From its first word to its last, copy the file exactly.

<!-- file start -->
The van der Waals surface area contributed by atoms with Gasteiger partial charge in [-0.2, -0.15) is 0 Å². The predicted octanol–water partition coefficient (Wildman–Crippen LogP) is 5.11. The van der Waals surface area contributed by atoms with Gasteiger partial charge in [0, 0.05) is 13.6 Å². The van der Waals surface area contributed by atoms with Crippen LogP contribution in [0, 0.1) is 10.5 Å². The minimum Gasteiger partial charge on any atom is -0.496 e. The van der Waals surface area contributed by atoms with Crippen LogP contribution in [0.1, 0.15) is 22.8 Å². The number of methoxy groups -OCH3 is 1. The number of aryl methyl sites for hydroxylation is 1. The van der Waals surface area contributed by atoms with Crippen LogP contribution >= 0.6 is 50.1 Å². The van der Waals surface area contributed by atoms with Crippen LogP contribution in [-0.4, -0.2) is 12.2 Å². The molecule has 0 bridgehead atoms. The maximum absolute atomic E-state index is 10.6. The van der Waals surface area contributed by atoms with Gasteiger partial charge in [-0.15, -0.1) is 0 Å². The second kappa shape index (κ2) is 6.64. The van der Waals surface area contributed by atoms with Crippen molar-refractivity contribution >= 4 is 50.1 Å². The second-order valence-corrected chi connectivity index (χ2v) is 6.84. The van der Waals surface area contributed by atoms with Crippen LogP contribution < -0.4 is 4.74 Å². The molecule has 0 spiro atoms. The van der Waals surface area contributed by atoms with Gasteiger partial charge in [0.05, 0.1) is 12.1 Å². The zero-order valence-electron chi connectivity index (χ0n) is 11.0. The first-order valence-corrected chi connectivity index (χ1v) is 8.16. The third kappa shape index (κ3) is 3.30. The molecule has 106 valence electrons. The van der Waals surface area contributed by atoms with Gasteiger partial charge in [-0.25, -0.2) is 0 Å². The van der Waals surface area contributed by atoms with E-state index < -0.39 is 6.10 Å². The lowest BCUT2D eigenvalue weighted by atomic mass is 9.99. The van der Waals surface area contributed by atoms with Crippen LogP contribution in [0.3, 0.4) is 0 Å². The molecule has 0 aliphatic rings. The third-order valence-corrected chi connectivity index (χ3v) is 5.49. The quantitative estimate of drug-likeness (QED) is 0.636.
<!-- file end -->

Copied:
The van der Waals surface area contributed by atoms with Gasteiger partial charge in [-0.2, -0.15) is 0 Å². The predicted octanol–water partition coefficient (Wildman–Crippen LogP) is 5.11. The van der Waals surface area contributed by atoms with Gasteiger partial charge in [0, 0.05) is 13.6 Å². The van der Waals surface area contributed by atoms with Crippen LogP contribution in [0, 0.1) is 10.5 Å². The minimum Gasteiger partial charge on any atom is -0.496 e. The van der Waals surface area contributed by atoms with Crippen LogP contribution in [0.1, 0.15) is 22.8 Å². The number of methoxy groups -OCH3 is 1. The number of aryl methyl sites for hydroxylation is 1. The van der Waals surface area contributed by atoms with Crippen LogP contribution >= 0.6 is 50.1 Å². The van der Waals surface area contributed by atoms with Crippen LogP contribution in [-0.4, -0.2) is 12.2 Å². The molecule has 0 bridgehead atoms. The maximum absolute atomic E-state index is 10.6. The van der Waals surface area contributed by atoms with Gasteiger partial charge in [-0.15, -0.1) is 0 Å². The second kappa shape index (κ2) is 6.64. The van der Waals surface area contributed by atoms with Crippen molar-refractivity contribution >= 4 is 50.1 Å². The second-order valence-corrected chi connectivity index (χ2v) is 6.84. The van der Waals surface area contributed by atoms with Crippen LogP contribution < -0.4 is 4.74 Å². The molecule has 0 spiro atoms. The van der Waals surface area contributed by atoms with Gasteiger partial charge in [0.05, 0.1) is 12.1 Å². The zero-order valence-electron chi connectivity index (χ0n) is 11.0. The first-order valence-corrected chi connectivity index (χ1v) is 8.16. The third kappa shape index (κ3) is 3.30. The molecule has 106 valence electrons. The van der Waals surface area contributed by atoms with Gasteiger partial charge in [-0.25, -0.2) is 0 Å². The van der Waals surface area contributed by atoms with E-state index < -0.39 is 6.10 Å². The lowest BCUT2D eigenvalue weighted by atomic mass is 9.99. The van der Waals surface area contributed by atoms with Crippen LogP contribution in [0.3, 0.4) is 0 Å². The molecule has 0 aliphatic rings. The third-order valence-corrected chi connectivity index (χ3v) is 5.49. The quantitative estimate of drug-likeness (QED) is 0.636.